Daily briefing

10 things you need to know today: September 8, 2022

A Las Vegas official is arrested in connection with investigative reporter's murder, lawyer says Steve Bannon will plead not guilty on New York charges, and more

1

Las Vegas official arrested in connection with murder of investigative reporter

Las Vegas police on Wednesday arrested Clark County Public Administrator Robert Telles on suspicion of murder in the stabbing death of Las Vegas Review-Journal reporter Jeff German, who wrote investigative articles Telles blamed for his June primary election loss. Earlier Wednesday, police searched Telles' house and towed away a red SUV that matched the description of a vehicle believed linked to the killer. The search was the first indication the murder might be linked to German's work to expose public wrongdoing. German reported earlier this year that Telles' employees said he fueled a hostile working environment and had an "inappropriate relationship" with a subordinate staffer. German reportedly was researching a follow-up article in the days before his death.

2

Bannon to surrender, plead not guilty to New York charges

Stephen Bannon's lawyer said the one-time adviser to former President Donald Trump would surrender to New York authorities at 9 a.m. Thursday and plead not guilty to charges in a state criminal indictment. The Manhattan district attorney's office has been investigating Bannon over a private effort that raised $25 million to help build a wall on the U.S.-Mexico border. Bannon and three others were arrested in August 2020 on federal fraud charges connected to the "We Build the Wall" project. Federal prosecutors accused Bannon of diverting hundreds of thousands of dollars to cover personal expenses. Trump pardoned him before his case went to trial, but presidential pardons don't apply to state cases. Bannon accused New York of a "partisan political weaponization of the criminal justice system."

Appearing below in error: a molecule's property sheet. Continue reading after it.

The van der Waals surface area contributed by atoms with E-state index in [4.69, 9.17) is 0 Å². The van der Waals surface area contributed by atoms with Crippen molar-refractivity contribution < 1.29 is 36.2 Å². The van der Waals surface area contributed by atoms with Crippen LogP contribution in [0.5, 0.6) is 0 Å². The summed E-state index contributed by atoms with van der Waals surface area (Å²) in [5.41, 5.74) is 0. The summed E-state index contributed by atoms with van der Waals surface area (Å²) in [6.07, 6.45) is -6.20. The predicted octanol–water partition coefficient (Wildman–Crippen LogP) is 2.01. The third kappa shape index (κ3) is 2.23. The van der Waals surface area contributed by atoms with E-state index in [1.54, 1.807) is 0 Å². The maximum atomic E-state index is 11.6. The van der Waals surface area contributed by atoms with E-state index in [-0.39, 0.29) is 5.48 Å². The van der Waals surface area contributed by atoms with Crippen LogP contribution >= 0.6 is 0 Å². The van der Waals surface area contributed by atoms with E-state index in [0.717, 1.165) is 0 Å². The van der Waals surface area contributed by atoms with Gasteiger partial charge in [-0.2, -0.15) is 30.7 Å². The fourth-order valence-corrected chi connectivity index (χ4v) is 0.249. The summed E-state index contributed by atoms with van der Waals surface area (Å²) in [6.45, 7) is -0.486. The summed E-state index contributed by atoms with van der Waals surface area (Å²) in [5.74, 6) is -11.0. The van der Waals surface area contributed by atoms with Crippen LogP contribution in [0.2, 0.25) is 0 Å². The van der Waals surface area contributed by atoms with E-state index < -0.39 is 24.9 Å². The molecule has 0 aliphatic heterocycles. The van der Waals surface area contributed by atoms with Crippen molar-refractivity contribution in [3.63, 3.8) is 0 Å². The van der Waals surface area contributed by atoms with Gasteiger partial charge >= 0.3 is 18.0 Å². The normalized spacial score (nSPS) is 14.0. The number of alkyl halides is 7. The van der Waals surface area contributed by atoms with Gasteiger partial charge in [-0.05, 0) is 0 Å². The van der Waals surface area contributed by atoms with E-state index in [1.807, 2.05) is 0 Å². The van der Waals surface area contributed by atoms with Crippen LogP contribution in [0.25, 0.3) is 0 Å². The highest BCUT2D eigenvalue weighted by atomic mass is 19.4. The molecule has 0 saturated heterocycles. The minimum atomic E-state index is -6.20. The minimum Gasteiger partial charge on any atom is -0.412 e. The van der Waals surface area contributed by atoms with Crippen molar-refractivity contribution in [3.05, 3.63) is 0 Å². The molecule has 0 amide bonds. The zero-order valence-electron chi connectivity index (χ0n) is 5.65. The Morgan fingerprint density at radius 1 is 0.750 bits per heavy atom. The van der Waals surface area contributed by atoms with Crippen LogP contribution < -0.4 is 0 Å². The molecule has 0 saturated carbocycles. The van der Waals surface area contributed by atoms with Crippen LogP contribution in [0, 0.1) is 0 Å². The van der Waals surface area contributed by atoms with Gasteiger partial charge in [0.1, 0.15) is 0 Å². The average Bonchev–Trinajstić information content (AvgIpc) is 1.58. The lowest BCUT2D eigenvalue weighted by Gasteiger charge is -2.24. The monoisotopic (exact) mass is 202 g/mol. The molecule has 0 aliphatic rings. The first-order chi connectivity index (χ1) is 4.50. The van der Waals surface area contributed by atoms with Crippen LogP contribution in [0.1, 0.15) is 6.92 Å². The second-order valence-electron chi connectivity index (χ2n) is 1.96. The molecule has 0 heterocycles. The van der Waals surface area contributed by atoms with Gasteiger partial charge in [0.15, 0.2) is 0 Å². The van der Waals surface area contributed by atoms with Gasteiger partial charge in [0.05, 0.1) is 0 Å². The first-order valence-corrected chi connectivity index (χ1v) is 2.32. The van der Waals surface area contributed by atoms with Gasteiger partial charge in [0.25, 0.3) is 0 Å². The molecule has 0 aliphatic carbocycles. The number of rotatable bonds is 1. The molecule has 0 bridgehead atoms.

3

E.U. proposes capping Russia gas prices

The European Union on Wednesday proposed capping Russian gas prices in member states, escalating a fight with Moscow over energy supplies. Russian President Vladimir Putin threatened to cut off all Russian energy supplies to Europe in response to any price cap. The clash threatened to drive up already high European gas prices, and increased the potential for rationing in European countries this winter. Europe has accused Russia of using energy shipments to punish Western nations for imposing sanctions over Russia's invasion of Ukraine, though European leaders are beginning to sound more confident they have enough fuel stored to last until spring. Putin blames the sanctions for shutting down key pipelines. E.U. energy ministers have scheduled an emergency meeting for Friday.

4

Suspect arrested in Memphis shooting spree that killed 4